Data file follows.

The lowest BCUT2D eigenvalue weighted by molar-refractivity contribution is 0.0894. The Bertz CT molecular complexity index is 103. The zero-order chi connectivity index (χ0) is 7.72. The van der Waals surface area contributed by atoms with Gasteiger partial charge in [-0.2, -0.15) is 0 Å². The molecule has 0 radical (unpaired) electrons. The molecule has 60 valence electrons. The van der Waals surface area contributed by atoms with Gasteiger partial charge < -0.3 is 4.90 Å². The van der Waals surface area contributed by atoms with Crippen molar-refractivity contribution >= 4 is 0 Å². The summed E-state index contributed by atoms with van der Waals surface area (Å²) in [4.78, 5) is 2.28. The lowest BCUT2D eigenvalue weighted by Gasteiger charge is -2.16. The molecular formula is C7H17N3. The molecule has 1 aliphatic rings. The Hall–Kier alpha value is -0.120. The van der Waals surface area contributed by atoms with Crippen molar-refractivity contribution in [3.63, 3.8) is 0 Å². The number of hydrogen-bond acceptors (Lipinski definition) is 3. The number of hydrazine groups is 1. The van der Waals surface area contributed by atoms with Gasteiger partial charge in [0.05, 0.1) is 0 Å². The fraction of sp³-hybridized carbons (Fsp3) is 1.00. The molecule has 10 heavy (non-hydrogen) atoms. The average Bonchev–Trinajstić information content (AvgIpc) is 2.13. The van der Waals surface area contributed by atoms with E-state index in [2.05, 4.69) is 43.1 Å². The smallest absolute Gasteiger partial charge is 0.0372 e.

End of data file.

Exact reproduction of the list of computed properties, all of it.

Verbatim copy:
The lowest BCUT2D eigenvalue weighted by molar-refractivity contribution is 0.0894. The Bertz CT molecular complexity index is 103. The zero-order chi connectivity index (χ0) is 7.72. The van der Waals surface area contributed by atoms with Gasteiger partial charge in [-0.2, -0.15) is 0 Å². The molecule has 0 radical (unpaired) electrons. The molecule has 60 valence electrons. The van der Waals surface area contributed by atoms with Gasteiger partial charge < -0.3 is 4.90 Å². The van der Waals surface area contributed by atoms with Crippen molar-refractivity contribution >= 4 is 0 Å². The summed E-state index contributed by atoms with van der Waals surface area (Å²) in [4.78, 5) is 2.28. The lowest BCUT2D eigenvalue weighted by Gasteiger charge is -2.16. The molecular formula is C7H17N3. The molecule has 1 aliphatic rings. The Hall–Kier alpha value is -0.120. The van der Waals surface area contributed by atoms with Crippen molar-refractivity contribution in [3.63, 3.8) is 0 Å². The number of hydrogen-bond acceptors (Lipinski definition) is 3. The number of hydrazine groups is 1. The van der Waals surface area contributed by atoms with Gasteiger partial charge in [0.05, 0.1) is 0 Å². The fraction of sp³-hybridized carbons (Fsp3) is 1.00. The molecule has 10 heavy (non-hydrogen) atoms. The average Bonchev–Trinajstić information content (AvgIpc) is 2.13. The van der Waals surface area contributed by atoms with E-state index in [2.05, 4.69) is 43.1 Å². The smallest absolute Gasteiger partial charge is 0.0372 e.